Bad boss relationships run rampant, wreaking stress, demoralization, and dysfunction.
When psychologist Daniel Kahneman measured happiness levels through the course of the day, he found that among all daily events and interactions, the one thing that made people the most unhappy was spending time with their boss. It doesn’t just end there. According to psychologist Robert Hogan, 75% of people say the worst, most stressful part of their job, is “their immediate boss.”
This post isn’t for all you bosses out there. This is for all you sufferers of bad bosses everywhere. You aren’t doomed to unhappiness and feeling frustrated, anxious, and put down, as long as you’re ready to step up to the plate.
The Hopelessness of Holding Out To Quit
While bad boss horror stories fuel happy hours across the land, it seems rarer to hear people talk about how they’re working on improving this particular relationship. Instead, the typical bad boss plotline usually involves a sort of wearying, fraught holding pattern— weeks that turn to months that may extend into years — before the unhappy employee finally quits.
While I’m sure there’s many a valiant attempt before the breaking point, dealing with a bad boss more often comes across as something you cope with rather than manage. I’ve always found this holding pattern strange because the approach is such a departure from the care and drive with which people approach their career when it comes to job-hunting, going to school, networking — everything that comes before getting hired.
What holds people back is a sense of futility, that nothing will change anyway. Then your mission, should you choose to accept it, is grin and bear it as long as you can before you quit and find greener pastures. As Claire Lew explains at Signal v. Noise, “Futility has been found to be 1.8 times more common than fear as a reason for employees not speaking up to their managers… [I]t’s not that we’re merely scared of giving feedback. It’s that we don’t think anything will come of the feedback when we voice it.”
Take Charge of Your Bad Boss Relationship
The main problem with futility is that it turns into an ongoing excuse. When your attitude becomes one of “well, there’s no point” — even if it’s a rational response trained by history — it’s also a refusal of responsibility.
An enlightening way to shift your mentality about the bad boss problem is to take a step back to reconsider your health and happiness. Popforms cofounder Kate Stull provides a compelling instruction: “If your day-to-day happiness is important to you, then it’s worth your time to take charge of your relationship with your boss.”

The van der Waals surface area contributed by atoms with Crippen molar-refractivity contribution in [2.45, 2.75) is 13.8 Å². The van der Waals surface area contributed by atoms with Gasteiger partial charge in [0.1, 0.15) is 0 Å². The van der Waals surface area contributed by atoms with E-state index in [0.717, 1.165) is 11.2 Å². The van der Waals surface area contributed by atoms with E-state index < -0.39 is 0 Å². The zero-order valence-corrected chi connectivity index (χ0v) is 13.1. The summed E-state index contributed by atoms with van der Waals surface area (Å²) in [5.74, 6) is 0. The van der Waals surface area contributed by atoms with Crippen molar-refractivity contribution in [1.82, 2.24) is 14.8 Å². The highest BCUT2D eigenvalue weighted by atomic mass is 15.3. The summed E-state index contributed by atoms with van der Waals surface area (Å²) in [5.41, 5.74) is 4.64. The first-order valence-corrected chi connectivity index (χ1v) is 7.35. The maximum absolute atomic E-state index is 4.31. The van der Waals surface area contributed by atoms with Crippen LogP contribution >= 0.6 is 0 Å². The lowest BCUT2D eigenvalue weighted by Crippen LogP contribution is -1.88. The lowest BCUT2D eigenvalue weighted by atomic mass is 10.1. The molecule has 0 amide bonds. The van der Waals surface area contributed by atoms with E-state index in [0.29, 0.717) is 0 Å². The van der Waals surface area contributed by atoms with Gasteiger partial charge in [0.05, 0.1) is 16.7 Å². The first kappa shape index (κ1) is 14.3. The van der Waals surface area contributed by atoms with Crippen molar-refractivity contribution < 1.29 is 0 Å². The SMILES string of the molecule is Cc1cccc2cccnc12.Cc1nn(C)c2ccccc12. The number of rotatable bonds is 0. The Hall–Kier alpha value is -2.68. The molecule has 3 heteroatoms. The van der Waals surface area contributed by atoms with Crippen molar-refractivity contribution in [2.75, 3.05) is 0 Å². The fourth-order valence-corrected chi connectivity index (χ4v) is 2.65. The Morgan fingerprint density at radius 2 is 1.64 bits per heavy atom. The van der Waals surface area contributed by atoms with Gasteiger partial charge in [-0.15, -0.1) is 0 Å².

In other words, forget your futile attitude about your crappy relationship with your manager. Are you okay with having a futile attitude towards your own wellbeing and career?
Taking charge involves gaining a deep understanding of your boss’s strengths and weaknesses, priorities, and work style and getting proactive about helping them help you. Here are three ideas to get started:
1. Draw up a boss blueprint.
Ask for your manager to create a boss blueprint, a simple document recording particular values, dislikes, and quirks. TripAdvisor’s Luc Levesque provides one to new employees, for example, to promote their success while skipping much of time-wasting trial-and-error of learning how to work with someone. You can explain how this would be helpful for new employees or team collaboration as a whole or attribute the request to your desire to get better at your job.
If you don’t want to come right out and ask your boss to do this, you can make one yourself — filling in information based on what you see satisfies or frustrates your boss, and what satisfies and frustrates you in your interactions with him or her.
2. Communicate proactively to ease their sense of control.
Often people fall into a trap of micromanaging because it’s their job to have a handle on everything that’s going on — and the easiest way to keep track of all this information is to insert themselves into every step of every project. Try communicating proactively about project status, next steps, and problems you’re running into to see if that will make them loosen their grip while giving you more autonomy over your work.
3. Find out what they hate doing and handle it for them.
This takes stressful, overwhelming tasks off your boss’s plate while providing you a chance to step up your game to do or master something new. Kate, for example, realized her boss had been frustrated by the top leadership’s habit of implementing a new policy and then running away. So Kate took charge:
I got into meetings with them. I asked direct questions about what this new policy would mean for us, and what specifically we could do to make it a success. I held them to their promises by following up on dates and deadlines.
I turned the thing my manager hated to do into the thing I could do to make us both happier.
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There are often small but significant aspects of your workday that you can influence to improve your overall happiness level. At best, taking charge over your relationship with your boss can open new doors and possibilities for your career. Facing your feelings of futility or timidity when it comes to a bad boss relationship can be an opportunity rather than a risk.